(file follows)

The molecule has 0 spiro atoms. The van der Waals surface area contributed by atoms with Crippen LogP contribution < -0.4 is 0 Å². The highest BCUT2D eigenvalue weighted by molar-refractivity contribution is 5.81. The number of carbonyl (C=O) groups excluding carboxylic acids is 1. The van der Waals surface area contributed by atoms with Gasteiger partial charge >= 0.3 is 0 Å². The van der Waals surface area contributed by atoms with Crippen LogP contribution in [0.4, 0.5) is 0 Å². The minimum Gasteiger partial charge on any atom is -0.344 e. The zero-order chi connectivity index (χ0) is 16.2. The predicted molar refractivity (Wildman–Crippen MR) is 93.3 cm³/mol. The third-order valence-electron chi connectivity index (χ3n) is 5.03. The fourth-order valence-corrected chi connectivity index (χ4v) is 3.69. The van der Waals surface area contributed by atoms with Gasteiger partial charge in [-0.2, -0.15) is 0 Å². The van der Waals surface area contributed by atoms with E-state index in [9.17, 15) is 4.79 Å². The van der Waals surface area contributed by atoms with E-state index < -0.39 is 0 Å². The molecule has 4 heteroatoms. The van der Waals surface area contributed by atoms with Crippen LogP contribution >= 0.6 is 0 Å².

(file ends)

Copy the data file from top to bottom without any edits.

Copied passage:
The molecule has 0 spiro atoms. The van der Waals surface area contributed by atoms with Crippen LogP contribution < -0.4 is 0 Å². The highest BCUT2D eigenvalue weighted by molar-refractivity contribution is 5.81. The number of carbonyl (C=O) groups excluding carboxylic acids is 1. The van der Waals surface area contributed by atoms with Gasteiger partial charge >= 0.3 is 0 Å². The van der Waals surface area contributed by atoms with Crippen LogP contribution in [0.4, 0.5) is 0 Å². The minimum Gasteiger partial charge on any atom is -0.344 e. The zero-order chi connectivity index (χ0) is 16.2. The predicted molar refractivity (Wildman–Crippen MR) is 93.3 cm³/mol. The third-order valence-electron chi connectivity index (χ3n) is 5.03. The fourth-order valence-corrected chi connectivity index (χ4v) is 3.69. The van der Waals surface area contributed by atoms with Gasteiger partial charge in [-0.2, -0.15) is 0 Å². The van der Waals surface area contributed by atoms with E-state index in [9.17, 15) is 4.79 Å². The van der Waals surface area contributed by atoms with E-state index < -0.39 is 0 Å². The molecule has 4 heteroatoms. The van der Waals surface area contributed by atoms with Crippen LogP contribution >= 0.6 is 0 Å².